El retorno / José Antonio Ramos Sucre

The Return

To enter the kingdom of death I advanced through the bronze portico that interrupted the sinister ramparts. The shade rested on them perpetually like a vigilant monster. Inside the precinct a fearful and dark space extended itself, and a glacial cold that came from very far away prevailed. The ground beneath my feet was like a clumsy carpet, and I moved above it lightly suspended by invisible wings. The astonishment of eternity was revealing itself in august silence, comparable to the calm that surrounds the concert of distant stars. With it the mystery grew in that indefinite region, where no contour was breaking the opaque vagueness. The even spectacle of the invariable shade was perpetuating within me the stupor of the dream of death.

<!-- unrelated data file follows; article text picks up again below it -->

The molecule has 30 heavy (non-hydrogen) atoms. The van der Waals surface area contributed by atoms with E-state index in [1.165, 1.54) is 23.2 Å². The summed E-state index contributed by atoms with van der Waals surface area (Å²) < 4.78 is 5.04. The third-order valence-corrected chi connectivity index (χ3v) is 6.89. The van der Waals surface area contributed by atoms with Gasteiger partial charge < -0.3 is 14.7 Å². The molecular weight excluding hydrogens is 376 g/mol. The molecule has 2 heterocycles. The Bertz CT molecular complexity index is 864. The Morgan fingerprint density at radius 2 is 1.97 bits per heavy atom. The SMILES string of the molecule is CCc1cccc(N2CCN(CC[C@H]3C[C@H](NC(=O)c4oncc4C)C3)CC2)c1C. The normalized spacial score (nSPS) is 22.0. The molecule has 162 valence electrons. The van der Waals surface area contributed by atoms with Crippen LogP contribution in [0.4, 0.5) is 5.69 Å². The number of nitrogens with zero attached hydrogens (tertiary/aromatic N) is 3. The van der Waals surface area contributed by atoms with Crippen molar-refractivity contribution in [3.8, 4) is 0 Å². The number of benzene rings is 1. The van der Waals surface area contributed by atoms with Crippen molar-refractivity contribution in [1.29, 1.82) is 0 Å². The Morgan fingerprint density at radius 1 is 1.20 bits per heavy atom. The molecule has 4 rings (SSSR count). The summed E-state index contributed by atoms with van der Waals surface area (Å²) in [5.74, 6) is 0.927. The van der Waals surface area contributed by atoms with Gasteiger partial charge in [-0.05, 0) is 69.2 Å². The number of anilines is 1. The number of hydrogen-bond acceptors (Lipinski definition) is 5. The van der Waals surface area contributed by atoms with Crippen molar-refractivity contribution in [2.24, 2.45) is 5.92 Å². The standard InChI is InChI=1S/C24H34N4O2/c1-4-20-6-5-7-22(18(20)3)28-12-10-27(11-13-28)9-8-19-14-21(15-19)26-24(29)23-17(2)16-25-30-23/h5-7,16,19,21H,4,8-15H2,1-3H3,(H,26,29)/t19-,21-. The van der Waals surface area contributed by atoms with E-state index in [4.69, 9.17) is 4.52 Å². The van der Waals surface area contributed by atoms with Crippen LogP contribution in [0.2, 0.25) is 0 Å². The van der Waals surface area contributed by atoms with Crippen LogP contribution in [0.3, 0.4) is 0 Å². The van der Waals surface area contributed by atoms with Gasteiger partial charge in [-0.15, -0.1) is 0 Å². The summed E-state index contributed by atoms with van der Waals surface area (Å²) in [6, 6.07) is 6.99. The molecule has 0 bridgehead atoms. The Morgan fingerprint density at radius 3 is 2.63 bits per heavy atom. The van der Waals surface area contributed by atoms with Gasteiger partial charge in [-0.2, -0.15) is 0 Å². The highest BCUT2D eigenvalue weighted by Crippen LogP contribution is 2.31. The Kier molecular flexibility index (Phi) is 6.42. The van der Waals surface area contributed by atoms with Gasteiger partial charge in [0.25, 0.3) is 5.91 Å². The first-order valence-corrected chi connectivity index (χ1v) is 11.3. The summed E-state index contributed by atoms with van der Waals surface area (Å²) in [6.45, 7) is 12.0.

I had voluntarily invaded the world that begins in the sepulcher, to drown in its breast, as in a sea of oblivion, my damaged spirit. Time there stopped its clock and form succumbed in the funereal color. Darkness was surging from the occult abyss, with the stealth of a delayed tide with no murmur, and it was dragging me and had me at its mercy like a voluptuous deity. A captive of its lethal spell, I wandered a great space at a venture, obstinate in the strange and lugubrious pilgrimage. But when I felt behind me the clamor of life, like that of an abandoned and loving bride, I turned back in my steps.

La torre de Timón (1925)

{ José Antonio Ramos Sucre, Obra completa, Caracas: Biblioteca Ayacucho, 1989 }

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